8. Process architecture. To match the new power of the customer, enterprises must redesign processes (such as work patterns, rules, and templates) to take advantage of new touchpoints such as tablet apps and mobile websites. CIOs must assess whether dependency on packaged apps and legacy systems of record are inhibiting innovation and performance. Are the skills and deployment in agile process technologies -- for example, business rules, BPM, Dynamic Case Management, content, and collaboration -- on par with your peers?

9. Software innovation. This is at the heart of most business process innovation. Agile organizations know quickly when problems are developing and build strength in core software skills that pounce on real-time feedback and build bench strength in core skills such as mobile development, SaaS implementations, and social applications, all backed by agile development methods.

10. Sourcing and supply chain. Unexpected supply chain shocks can undermine efficiency and customer experience and weaken a company's performance. Instead of being caught off-guard, firms must allow their supply chains to continually adapt.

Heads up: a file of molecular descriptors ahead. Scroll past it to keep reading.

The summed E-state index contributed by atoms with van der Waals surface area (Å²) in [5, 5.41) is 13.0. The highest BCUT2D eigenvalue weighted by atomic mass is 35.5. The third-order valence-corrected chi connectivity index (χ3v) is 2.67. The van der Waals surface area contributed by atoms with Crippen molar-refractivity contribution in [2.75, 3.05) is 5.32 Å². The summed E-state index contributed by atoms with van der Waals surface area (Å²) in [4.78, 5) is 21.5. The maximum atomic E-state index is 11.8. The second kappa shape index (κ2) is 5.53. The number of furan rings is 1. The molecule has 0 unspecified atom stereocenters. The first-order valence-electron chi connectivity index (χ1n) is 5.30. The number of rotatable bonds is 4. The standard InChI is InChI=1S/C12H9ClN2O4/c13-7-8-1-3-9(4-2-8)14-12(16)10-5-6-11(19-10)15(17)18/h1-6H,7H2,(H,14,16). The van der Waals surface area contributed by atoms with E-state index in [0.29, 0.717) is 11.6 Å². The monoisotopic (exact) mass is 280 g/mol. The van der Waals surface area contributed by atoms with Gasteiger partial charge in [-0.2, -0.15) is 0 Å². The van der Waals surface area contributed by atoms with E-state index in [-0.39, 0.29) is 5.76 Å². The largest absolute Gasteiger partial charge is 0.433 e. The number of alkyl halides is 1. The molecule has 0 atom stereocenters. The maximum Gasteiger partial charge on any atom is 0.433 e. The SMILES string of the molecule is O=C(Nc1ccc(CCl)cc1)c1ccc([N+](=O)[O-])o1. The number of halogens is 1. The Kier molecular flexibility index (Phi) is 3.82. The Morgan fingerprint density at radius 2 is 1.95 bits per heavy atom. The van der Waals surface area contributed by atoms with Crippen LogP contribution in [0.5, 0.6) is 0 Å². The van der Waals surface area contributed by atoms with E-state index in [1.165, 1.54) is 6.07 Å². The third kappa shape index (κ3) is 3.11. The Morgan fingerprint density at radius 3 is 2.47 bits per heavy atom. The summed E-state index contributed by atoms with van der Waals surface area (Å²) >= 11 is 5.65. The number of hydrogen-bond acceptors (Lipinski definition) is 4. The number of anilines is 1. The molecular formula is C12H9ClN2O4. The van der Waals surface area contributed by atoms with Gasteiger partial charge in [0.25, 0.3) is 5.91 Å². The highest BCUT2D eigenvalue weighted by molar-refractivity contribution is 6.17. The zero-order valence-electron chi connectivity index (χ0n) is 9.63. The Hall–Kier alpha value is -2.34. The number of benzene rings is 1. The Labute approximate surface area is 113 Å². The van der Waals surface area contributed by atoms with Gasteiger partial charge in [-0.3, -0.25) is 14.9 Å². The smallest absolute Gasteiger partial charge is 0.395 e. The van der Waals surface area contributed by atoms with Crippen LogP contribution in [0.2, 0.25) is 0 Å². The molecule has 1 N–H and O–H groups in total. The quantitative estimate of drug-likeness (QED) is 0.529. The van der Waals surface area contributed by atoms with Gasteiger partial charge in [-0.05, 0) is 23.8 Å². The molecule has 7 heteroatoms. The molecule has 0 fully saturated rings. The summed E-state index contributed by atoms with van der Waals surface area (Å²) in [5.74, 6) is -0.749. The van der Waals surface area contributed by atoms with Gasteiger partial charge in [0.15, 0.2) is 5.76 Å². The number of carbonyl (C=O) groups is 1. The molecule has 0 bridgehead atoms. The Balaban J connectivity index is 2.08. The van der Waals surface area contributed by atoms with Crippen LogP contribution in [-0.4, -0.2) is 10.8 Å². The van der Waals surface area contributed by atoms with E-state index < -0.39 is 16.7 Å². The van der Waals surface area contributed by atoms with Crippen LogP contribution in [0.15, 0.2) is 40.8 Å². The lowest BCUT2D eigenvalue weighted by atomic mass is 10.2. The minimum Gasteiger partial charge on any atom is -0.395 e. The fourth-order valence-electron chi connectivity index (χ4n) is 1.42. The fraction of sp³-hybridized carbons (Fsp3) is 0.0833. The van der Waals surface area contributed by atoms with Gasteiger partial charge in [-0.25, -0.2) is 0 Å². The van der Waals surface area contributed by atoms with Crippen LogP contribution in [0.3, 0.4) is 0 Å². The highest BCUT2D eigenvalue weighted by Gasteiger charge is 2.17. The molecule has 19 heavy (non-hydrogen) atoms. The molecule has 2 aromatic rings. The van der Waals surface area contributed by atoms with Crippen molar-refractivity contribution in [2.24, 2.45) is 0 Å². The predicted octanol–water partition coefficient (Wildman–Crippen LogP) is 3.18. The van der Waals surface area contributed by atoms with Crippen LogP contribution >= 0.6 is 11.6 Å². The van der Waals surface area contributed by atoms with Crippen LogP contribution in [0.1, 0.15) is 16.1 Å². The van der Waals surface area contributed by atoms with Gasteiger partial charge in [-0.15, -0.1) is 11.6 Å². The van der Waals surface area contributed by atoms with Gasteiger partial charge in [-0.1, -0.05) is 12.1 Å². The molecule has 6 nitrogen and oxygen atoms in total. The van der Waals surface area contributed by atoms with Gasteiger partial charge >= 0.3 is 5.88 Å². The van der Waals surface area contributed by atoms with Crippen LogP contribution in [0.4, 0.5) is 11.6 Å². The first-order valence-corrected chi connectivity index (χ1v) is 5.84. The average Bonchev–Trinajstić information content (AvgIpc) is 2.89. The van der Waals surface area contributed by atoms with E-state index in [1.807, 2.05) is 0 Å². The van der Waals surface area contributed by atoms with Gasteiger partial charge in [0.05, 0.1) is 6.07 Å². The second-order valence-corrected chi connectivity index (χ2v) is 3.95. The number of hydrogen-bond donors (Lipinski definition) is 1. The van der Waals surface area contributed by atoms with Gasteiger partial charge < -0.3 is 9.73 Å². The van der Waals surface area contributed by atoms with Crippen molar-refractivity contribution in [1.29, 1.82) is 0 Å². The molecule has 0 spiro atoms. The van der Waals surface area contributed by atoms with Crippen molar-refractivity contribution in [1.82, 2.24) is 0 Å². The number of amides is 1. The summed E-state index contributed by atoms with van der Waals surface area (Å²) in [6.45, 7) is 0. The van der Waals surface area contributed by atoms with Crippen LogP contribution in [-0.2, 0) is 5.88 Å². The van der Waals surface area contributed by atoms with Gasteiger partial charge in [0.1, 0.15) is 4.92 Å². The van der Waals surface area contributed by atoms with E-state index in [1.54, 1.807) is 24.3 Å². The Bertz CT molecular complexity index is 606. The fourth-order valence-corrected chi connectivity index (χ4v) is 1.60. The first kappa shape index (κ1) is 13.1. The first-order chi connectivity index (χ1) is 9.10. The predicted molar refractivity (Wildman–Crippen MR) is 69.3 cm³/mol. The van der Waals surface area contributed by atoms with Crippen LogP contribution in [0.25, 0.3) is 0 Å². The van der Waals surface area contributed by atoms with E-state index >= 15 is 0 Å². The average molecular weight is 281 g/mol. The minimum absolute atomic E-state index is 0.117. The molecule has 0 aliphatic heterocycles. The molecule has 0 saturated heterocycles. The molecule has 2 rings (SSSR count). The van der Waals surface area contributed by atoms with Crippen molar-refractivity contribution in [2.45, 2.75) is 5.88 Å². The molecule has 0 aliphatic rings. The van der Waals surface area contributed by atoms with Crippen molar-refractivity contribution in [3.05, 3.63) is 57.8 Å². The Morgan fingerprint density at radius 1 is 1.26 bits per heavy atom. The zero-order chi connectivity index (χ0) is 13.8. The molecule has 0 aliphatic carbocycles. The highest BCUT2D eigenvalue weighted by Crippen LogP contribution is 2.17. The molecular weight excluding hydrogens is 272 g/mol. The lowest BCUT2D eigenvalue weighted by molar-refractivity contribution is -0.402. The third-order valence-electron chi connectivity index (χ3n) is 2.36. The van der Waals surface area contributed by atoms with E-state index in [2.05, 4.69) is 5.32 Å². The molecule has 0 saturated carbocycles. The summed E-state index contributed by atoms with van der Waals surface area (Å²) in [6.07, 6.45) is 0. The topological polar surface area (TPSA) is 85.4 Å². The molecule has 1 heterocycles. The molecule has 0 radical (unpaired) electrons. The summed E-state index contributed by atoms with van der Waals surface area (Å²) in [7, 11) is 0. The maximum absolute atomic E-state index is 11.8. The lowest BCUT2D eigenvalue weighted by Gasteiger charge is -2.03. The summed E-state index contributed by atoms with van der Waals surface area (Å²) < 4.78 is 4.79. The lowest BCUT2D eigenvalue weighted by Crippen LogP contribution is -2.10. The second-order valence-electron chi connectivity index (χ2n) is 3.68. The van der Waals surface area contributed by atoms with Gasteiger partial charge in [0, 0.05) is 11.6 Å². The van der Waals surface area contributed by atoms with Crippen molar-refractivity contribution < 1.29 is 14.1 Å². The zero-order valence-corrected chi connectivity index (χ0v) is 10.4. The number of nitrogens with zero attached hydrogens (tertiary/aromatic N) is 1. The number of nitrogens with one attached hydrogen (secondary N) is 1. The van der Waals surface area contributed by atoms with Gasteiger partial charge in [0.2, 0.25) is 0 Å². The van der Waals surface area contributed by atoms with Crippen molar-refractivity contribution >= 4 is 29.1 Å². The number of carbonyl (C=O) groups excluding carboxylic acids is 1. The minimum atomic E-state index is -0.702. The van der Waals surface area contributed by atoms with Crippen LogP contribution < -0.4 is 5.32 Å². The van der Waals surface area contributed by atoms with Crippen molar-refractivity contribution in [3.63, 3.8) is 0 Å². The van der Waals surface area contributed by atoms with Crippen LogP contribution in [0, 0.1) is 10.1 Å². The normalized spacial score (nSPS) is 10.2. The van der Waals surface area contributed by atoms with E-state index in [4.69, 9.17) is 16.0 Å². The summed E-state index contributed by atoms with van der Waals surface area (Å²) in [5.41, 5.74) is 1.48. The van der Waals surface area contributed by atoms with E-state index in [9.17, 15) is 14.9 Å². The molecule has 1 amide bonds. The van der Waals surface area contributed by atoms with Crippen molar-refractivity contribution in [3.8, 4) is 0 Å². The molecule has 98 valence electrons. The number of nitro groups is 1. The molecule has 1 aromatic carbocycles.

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User Rank: Strategist
11/18/2013 | 8:14:28 AM
Re: Redefining Agility
I like this post a lot, we have been going through number of experiments everyday to yield best results but what matters here is delivering results on time in defined SLA, this is something which holding CIO to adopt elsatic infrastructure, on premise DC is still reliable than off premise cloud.
User Rank: Apprentice
11/18/2013 | 6:54:21 AM
Re: Redefining Agility
Very well said Li, responding promptly is key here, and one of the point in above blog which even i admire is 'Infrastructure elasticity' i do see some of the loop holes, but seeking to high power and infra cost this point can yield good financial and moral results.